“Well, [the IPO] certainly looks like a success! [Red Hat] raised a good bit of capital, which is going to help us scale our business, so from that standpoint, sure.”
“We offered approximately 5,000 open-source developers with an opportunity to be involved. Of that, 1,300 people expressed an interest in being involved, and of those, basically 1,150 of them were able to become Red Hat shareholders.”
—Donnie Barnes, Director of Technical Projects for Red Hat, to Marjorie Richardson, September 7, discussing Red Hat's IPO. (Complete interview can be found at http://www.linuxjournal.com/articles/conversations/004.html.)
The man on our September cover is Terry Burkhardt, co-owner of Burk's Creole Cafe in the Ballard area of Seattle, Washington. Right around the corner from SSC's building, Burk's Cafe is a favorite place for LJ employees to dine. We thank Burk, a great cook and a good model, for allowing us to photograph him.
We had several entries with the correct answer and chose one at random. And the winner of the Palm Pilot is Grant Ranlett of Seattle, Washington. No surprise—he lives in Ballard.
It is entirely possible that someone, somewhere might have wondered how soon the “Linux: For IQs above 2000” T-shirts would show up. While I still think this has a nice ring to it, Linux has become easier and easier, while the user base has gotten larger and larger. One could know literally nothing about Linux, buy a machine from VA, Penguin, ASl, Linux Laptops, NexTrend, Pogo, Telenet, DCG, HiTech or whomever, and have it up and running in a matter of minutes. However, if someone accidentally clicked the little “terminal” icon (or, by some slip of the fingers, hit ctrl-alt-f1), how would he know what to do?
Cyber Station's EX Linux has the answer. This company is producing reference cards, mousepads and even software exclusively for educating Linux users. The mousepad, for example, houses dozens of key Linux commands for so many important things that practically everything is covered. EZ Linux's software is an electronic reference card, quite expanded from the mousepad, and full of all kinds of things that will help you do anything you want on Linux.
If you're past the point of needing a reference card to help you mount and repair file systems, configure X and set up your network, but you can't yet coordinate yourself well enough to buy a Linux CD or do an ftp install, fezbox.com has the answer.
fezbox.com is an automated Red Hat installer on the Web. It's just like installing from a CD-ROM, only the interface sits on the Net and you get your files from an NFS server. It's still beta, and you have to specify an NFS server, but there's probably a future in web-based software installation. Maybe other distributions would like to be represented on-line in this way.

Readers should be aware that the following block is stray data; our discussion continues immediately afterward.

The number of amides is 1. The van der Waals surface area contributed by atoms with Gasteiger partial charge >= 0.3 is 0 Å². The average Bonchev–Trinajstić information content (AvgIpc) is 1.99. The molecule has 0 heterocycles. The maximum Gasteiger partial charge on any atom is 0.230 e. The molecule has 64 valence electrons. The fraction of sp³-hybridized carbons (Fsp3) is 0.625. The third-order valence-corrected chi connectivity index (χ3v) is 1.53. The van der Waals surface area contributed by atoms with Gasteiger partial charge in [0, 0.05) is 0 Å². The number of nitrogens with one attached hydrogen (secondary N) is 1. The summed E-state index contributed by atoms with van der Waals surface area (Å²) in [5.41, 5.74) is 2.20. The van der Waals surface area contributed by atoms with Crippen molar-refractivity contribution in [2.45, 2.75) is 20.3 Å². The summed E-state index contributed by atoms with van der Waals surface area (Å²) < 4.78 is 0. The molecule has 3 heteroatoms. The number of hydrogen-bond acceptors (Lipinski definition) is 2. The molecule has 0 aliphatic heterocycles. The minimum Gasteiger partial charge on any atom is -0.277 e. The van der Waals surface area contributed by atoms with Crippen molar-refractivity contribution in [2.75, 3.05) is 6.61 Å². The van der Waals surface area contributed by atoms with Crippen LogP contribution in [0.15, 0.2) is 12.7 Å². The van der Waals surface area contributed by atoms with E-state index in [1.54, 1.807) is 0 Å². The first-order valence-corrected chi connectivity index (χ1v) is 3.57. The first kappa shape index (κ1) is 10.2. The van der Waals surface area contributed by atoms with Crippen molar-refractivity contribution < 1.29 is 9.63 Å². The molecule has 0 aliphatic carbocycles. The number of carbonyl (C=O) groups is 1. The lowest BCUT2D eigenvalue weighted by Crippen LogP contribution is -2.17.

Linux has been getting easier ever since its inception, and now that the user base has expanded, it seems there is a demand to make things even less difficult. Not so long ago, we saw the birth of RPM, KDE, GNOME, easy auto-probing installers and numerous XF86 configuration utilities. Today, even kernel recompilation has an easy-to-use graphical interface. Really, what's next?
Artificial intelligence is one of my favorite topics in computers—at the very least, it's a science-fiction fantasy which inspires the imagination more than kernel development. A particularly exciting subset of AI is robotics, which, when coupled with some creative mishaps, leads to futuristic happenings as seen in countless stories, films, computer games and toys. Computer people often know the movies (maybe line for line), and probably remember the computer games (such as Andrew Braybrook's immortal Paradroid). Maybe we even had toy robots as children, though disappointingly, they didn't go crazy and take over the house/neighborhood/school/planet nearly as often as we might have liked.
Hacking, <\#224> la Hollywood, is another topic we've seen treated in books, movies and computer games. The mystique of dark hackers, clad in black, hiding in basements while performing nefarious deeds and drinking Jolt (although I have it on good authority that real hackers drink fruit juice) probably draws many people in (but what to do once we've dressed ourselves in black and gone to the basement with soda pop is quite another matter). If we can't start a global thermonuclear war (just try playing “wargames”), at least we can write a virus. Failing that, we'll have to play computer games.
Fortunately for the Linux-using, aspiring ne'er-do-well, there are a number of games available which allow us to do dark and mysterious things like program robots to blow each other up and code viruses to battle for RAM domination.
|September 2015 Issue of Linux Journal: HOW-TOs||Sep 01, 2015|
|September 2015 Video Preview||Sep 01, 2015|
|Using tshark to Watch and Inspect Network Traffic||Aug 31, 2015|
|Where's That Pesky Hidden Word?||Aug 28, 2015|
|A Project to Guarantee Better Security for Open-Source Projects||Aug 27, 2015|
|Concerning Containers' Connections: on Docker Networking||Aug 26, 2015|
- Using tshark to Watch and Inspect Network Traffic
- September 2015 Issue of Linux Journal: HOW-TOs
- Concerning Containers' Connections: on Docker Networking
- Problems with Ubuntu's Software Center and How Canonical Plans to Fix Them
- Firefox Security Exploit Targets Linux Users and Web Developers
- A Project to Guarantee Better Security for Open-Source Projects
- Where's That Pesky Hidden Word?
- Build a “Virtual SuperComputer” with Process Virtualization
- My Network Go-Bag
- Doing Astronomy with Python